The Design Canvas applies a pedagogy that is not easily applied in a traditional classroom. The pedagogy is based on a concept called ‘participatory pedagogy’, while the assessment is based on the principles of ‘assessment for learning’.
The Design Canvas was developed in a VLE package called “Canvas LMS” by Instructure. This was chosen as it has a powerful peer assessment feature, including rubrics. These are an import aspect of the pedagogy the Design Canvas was designed around.
In the Design Canvas students are provided with very little information. Instead they are guided through the stages in the design process:
- Design Brief
This is applied to a design project of their own choice. The course explains these stages in turn and provides scaffolding so they can move forward through their project to completion.
The Design Canvas is based on Participatory Pedagogy (PP).
PP uses a collaborative and reflective process to formalize knowledge. It aims to develop transformative learning (changes in how we know) rather than informative knowledge (changes in what we know).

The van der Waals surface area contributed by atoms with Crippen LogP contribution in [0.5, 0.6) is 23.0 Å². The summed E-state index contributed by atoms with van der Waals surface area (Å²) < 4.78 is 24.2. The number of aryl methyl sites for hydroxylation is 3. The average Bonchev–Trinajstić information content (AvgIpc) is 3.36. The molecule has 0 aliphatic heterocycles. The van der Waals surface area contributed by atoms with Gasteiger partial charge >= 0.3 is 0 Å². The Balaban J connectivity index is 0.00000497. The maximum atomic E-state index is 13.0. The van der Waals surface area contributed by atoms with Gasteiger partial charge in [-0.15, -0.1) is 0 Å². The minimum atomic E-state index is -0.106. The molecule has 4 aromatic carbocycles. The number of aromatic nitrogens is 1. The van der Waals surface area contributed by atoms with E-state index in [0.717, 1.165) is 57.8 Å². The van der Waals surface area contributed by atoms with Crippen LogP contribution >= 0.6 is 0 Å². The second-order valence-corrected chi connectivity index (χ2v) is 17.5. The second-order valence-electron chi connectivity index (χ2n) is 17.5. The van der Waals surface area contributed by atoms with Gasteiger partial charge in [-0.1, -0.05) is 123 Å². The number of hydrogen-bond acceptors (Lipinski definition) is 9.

Successful PP contains three main elements:
1. providing choice and flexibility in learning activities and assignment work.
2. navigating the balance between challenge and risk.
3. creating contexts for critical reflection.
Students will have had little experience in learning like this. Most of their experience will be with didactic learning. (Given information, learn information, reproduce information.)
Students familiar with the PP approach report that a teacher using the participatory pedagogy approach needs to exhibit a range of qualities (quote from reference):
- Be open to the interaction thereby enabling the students to have a voice.
- Be willing to commit to the style and be an active participant yourself.
- Have courage and be willing to go outside of your teaching safety zone into new unexplored domains.
- Be frank, up front with the format, and provide encouragement to the students so they feel supported during this new learning format.
- Plan learning based on student interests and choice, and do so by collaborating with and guiding learners as opposed to informing them.
- Create an atmosphere of learning where expectation of learner action is high and modify the activities/plans to meet their needs.
- Be open, willing, and supportive to students if you are trying creative adventures because it can be a risky thing for adult learners to engage in.